As I travel across Zimbabwe meeting pastors, principals and tutors of theological colleges, church members, and many others I have a recurring thought wondering where is God in all our visits and conversations.
We talk economy and politics of both the state and the church. We talk theology. But where do I see Jesus?
I reflect that there are lots of God’s…
The God of the economy (if only there was more money), of ZANU-PF (they set us free from colonialism), Mugabe (he wasn’t as bad as Mnangagwa), the MDC (as the opposition they will free us from ZANU-PF), prophets (if we pay them they will give us blessings), ancestors (we must return to pre-colonialism and rediscover ourselves), investors (with their money jobs will be created and the country will recover), Methodists (our church style, theology and mission will bring salvation), the United Methodist Church (UMC) (our church style, theology and mission will bring salvation), white farmers (if they return our economy will recover), colonial fathers (things weren’t so bad during colonial times), Chinese development (they will bring infrastructure and build quickly), and so on.
As a team of mostly white European Christian’s we rely on our money, tablets, bottled water, lotions, potions, phones, wifi, we don’t rely on God. We rely on our intellect to win the game of politics of church power and control. We rely on safe foods, hand sanitizer, ability to bride, insurance, contacts in high places … who is our God?
The UMC in Zimbabwe relies on UMC of the States as though there will always be finances from there. The (British) Zimbabwe Methodist Church is reliant upon traditions; upon the spirit of Wesley.
“I lift my eyes to the hills, where does my help come from? My help comes from _ _ _ _ _ _ _.” I should be able to write “the Lord” yet I am not convinced this is an honest answer for most, regardless of the faith we claim.
There is a battle for each god to be the Saviour of Zimbabwe. But where does salvation come from? What does salvation look like here? What does it look like anywhere?
There is a sense of resignation to our lot in life. Zimbabwe has lost her passion, for anything and everything. Another team compares compares their experiences in Uganda where the church and her members were crying out to God (Father, Son and Holy Spirit). We do not see or experience such passion; Zimbabwe is not seeking after God.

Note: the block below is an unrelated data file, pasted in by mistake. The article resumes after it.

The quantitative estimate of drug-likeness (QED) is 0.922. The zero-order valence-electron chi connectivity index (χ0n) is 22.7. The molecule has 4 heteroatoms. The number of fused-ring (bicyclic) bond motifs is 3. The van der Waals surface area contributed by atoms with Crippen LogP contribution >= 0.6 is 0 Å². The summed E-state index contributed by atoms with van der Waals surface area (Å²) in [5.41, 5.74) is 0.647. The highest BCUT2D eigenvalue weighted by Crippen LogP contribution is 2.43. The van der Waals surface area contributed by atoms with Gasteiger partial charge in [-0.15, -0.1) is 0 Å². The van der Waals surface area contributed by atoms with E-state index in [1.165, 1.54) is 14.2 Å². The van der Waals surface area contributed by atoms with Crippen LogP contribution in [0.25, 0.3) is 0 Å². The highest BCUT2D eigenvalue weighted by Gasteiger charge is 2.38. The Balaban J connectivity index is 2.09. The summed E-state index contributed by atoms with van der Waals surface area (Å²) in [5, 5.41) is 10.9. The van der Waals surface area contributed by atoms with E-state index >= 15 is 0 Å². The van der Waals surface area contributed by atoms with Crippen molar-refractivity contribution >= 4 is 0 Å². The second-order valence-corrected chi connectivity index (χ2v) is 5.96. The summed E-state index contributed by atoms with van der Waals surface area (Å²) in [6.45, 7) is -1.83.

Writing in 2018, post Mugabe and mid Mnangagwa, Chigumadzi writes
“On the drive 80 km due east from Harare to Murehwa, what my parents do say has changed dramatically since they left Zimbabwe in the early 90s, and even in the last few years, is the way people drive. It’s a change they interpret as the frustration, anger and impatience of people who no longer care about much, let alone the rules of the road, as motorists continue to make a go at their own early deaths and ours too, making dangerous cuts at dangerous speeds even after nightfall.”*
What I observe through much of my visit to Zimbabwe is this sense that people do not care about much and have almost lost hope of salvation. Chigumadzi goes on to write:
“In the same ways we limited our political imaginations to the end of colonialism, with dire consequences for our post-independence years, Mugabe’s end represented the end of our political imagination. Now we are living through Mugabe’s end, we will come to understand that Zimbabwe’s future is not a matter of the old dying and the new being born.”°
After almost two weeks in Zimbabwe with a variety of Christian’s I finally hear a preacher, named Itai, pronounce the need to trust in God. Shortly after this sermon, I’m in conversation with a Bishop who says, “We need a new way; not the ancestors, not the colonialism, not post colonialism, not post-independence, but something new.” And, it seems that the ‘new’ is not yet clear.
During a powerful lecture Rev. Dr. Kennedy Gondongwe says of the current regime dominating Zimbabwe that they have “changed the dress on the lady but the lady remains the same.” As I reflect I suggest that not only has Zimbabwe lost its political imagination but that the church has lost its spiritual imagination. Within Zimbabwe and within the context of the Global North, including the UK, Europe and the US, we are redressing the Church in a desperate attempt to stay relevant and alive when we really need a complete heart transplant, a change of heart and mind.
Dr. Gondongwe says, “You must have a framework of justice and be guided by the principle of justice.”
Rev. Raymond Motsi says, “The greatest issue of the church is that they have stopped being sacrificial of self but have become sustaining of self.”
If these bones are to rise again the church must rediscover her spiritual imagination, God’s spirit of justice, and the willingness to sacrifice herself for the sake of others. The church must actually trust in God.
*Panashe Chigumadzi, These Bones Will Rise Again (London: The Indigo Press, 2018), p.120.
°Panashe Chigumadzi, These Bones Will Rise Again (London: The Indigo Press, 2018), p.129.